On Monday, Frankfurt-listed Steinhoff announced several measures that will bring it closer to settling several multijurisdictional legacy litigation issues that have hamstrung the firm since it collapsed under the weight of its $7.4-billion accounting fraud in 2017.
A key player in these agreements is Steinhoff’s former auditor, Deloitte, which many believe could have taken steps to prevent the fraud that impoverished thousands of shareholders.
The agreement sees Deloitte chip in €70-million (R1.24-billion) to help Steinhoff pay the global settlement proposal announced last July. The proposal saw Steinhoff offer €266-million to big investors who suffered losses following the group’s collapse.
If concluded, the process will see several litigants drop their claims against Steinhoff and Deloitte.
This is the second settlement that Deloitte has reached with claimants. An $11-billion settlement between Deloitte, Steinhoff, South African litigants including Christo Wiese and the Vereniging van Effectenbezitters, the Dutch firm that was leading a class action lawsuit against Steinhoff, was announced in October 2020.
The deal is subject to Steinhoff successfully concluding a variety of legal procedures related to companies in financial distress in the Netherlands and SA, and other conditions.
Deloitte has also made it clear that it accepts no liabilities for the losses incurred by Steinhoff and its shareholders as a result of the accounting irregularities at Steinhoff.
Meanwhile, the CEO of KPMG SA, Ignatius Sehoole, has announced that the firm will stop providing non-audit-related services – consulting services – to its listed audit clients from the end of March.
Sehoole, who has been on a two-year campaign to revive KPMG and restore public trust after it was exposed as a key enabler of some of the most deplorable examples of State Capture in 2018, says that this step is one in a series that is designed to reposition the firm.
“While the overlap between audit and consulting is now very well managed by ourselves and audit committees, the objective of such a move is to help restore trust in the profession, as it removes any perception of conflicts of interest with our audit work for listed entities,” he says.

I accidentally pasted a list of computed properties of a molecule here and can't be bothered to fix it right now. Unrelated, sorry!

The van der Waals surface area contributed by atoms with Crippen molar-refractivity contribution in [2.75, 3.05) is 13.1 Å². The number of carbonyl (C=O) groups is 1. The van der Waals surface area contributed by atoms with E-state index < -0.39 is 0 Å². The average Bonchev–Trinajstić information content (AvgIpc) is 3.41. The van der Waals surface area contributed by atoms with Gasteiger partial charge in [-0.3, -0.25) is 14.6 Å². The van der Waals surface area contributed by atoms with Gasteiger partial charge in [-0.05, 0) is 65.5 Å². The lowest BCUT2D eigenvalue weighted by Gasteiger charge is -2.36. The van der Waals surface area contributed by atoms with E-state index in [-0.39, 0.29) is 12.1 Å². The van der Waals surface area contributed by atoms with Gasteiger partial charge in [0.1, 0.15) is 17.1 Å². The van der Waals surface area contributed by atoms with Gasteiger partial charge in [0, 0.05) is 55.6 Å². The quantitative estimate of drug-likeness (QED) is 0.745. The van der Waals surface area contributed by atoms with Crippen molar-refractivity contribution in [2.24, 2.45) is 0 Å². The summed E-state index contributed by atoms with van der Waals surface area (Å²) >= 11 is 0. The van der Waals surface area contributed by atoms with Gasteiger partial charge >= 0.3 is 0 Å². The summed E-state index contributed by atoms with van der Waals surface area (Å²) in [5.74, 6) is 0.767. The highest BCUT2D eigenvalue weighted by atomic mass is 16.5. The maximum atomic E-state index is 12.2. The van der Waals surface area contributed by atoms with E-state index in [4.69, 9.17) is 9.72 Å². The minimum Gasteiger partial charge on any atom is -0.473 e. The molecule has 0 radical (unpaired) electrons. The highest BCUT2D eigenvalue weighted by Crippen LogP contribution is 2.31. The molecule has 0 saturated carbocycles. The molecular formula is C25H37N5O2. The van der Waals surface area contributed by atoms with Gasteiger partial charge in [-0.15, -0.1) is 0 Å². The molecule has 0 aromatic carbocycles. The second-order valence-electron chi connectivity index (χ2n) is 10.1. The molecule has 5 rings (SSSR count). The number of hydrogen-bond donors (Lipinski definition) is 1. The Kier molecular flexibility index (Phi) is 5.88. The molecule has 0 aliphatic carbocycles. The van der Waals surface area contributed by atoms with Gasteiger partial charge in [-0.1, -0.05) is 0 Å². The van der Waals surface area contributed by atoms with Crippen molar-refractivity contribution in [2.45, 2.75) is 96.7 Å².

It was KPMG’s consulting arm that completed the 2015 “rogue unit” report at the behest of then SARS commissioner Tom Moyane. It was also KPMG that helped the Guptas launder stolen Estina funds on to the books of Linkway Trading, a Gupta company. And it was KPMG’s lead auditor on the VBS account who is alleged to have helped VBS cover up the crimes that were becoming evident.
The company has apologised and paid back R23-million in fees from SARS and pledged to donate the R40-million earned in fees from Gupa-related entities, according to Open Secrets.
In March 2019 Irba struck the KPMG auditor involved, Jacques Wessels, from its register for his six counts of misconduct related to the audit of Linkway Trading. And the National Prosecuting Authority has declared its intention to prosecute the auditor involved in the VBS scandal.
While the wheels of justice – regulatory or criminal – grind on slowly, all eyes are on the audit profession to heal itself.
To be clear, removing consulting from its services to JSE-listed clients (which these days has dwindled to about 5% of revenue) does not mean that KPMG won’t provide consulting services to other clients.
“Investors in listed firms have raised the separation as an issue. By taking these steps, their trust and belief in getting a proper audit will be enhanced,” Sehoole says.
“This is not an isolated step. We have already implemented other measures – lifestyle audits of our partners and their spouses and developed a moral code. One can’t do one thing in isolation and think it will solve all our problems. It is a process.”
The separation of audit and consulting has been debated since the Enron scandal broke Arthur Andersen in 2001.
Critics cite the possibility of clients purchasing both consulting and bookkeeping work from the same Big Four firms as a potential conflict of interest, suggesting that it is impossible for staff in the businesses’ audit arms to offer truly independent oversight of a client’s accounts in such a scenario.
In the UK the regulator has given the Big Four consulting firms until 2024 to separate their audit and consulting businesses.
KPMG’s step has been welcomed by the South African Institute of Chartered Accountants (Saica).
“This decision will no doubt remove any perception of conflicts of interest with their audit work for listed entities,” says Saica CEO Freeman Nomvalo. “We see this as an important step in the journey to the restoration of trust in the profession.”
But will it truly make a difference?
“Audit and consulting are markedly different businesses,” says Roger Stewart, a corporate governance specialist.
“Audit is highly regulated and is compliance-driven; financial consulting is a less tightly regulated service and thrives on prudent creativity within the bounds of the law; general business consulting is an almost entirely unregulated service and thrives on creativity that pushes boundaries. It is challenging to manage businesses with such different formats, processes and even values. The potential for conflict is considerable but can be managed.”
He adds that this requires a moral compass and unfailing integrity.
“It seems that the challenges of some of the big audit firms have been one or both of poor practice and moral lapses. I am not aware of strong or consistent evidence that audit has been corrupted by consulting per se and in my view excising consulting will not guarantee better audit practice or morality.” DM/BM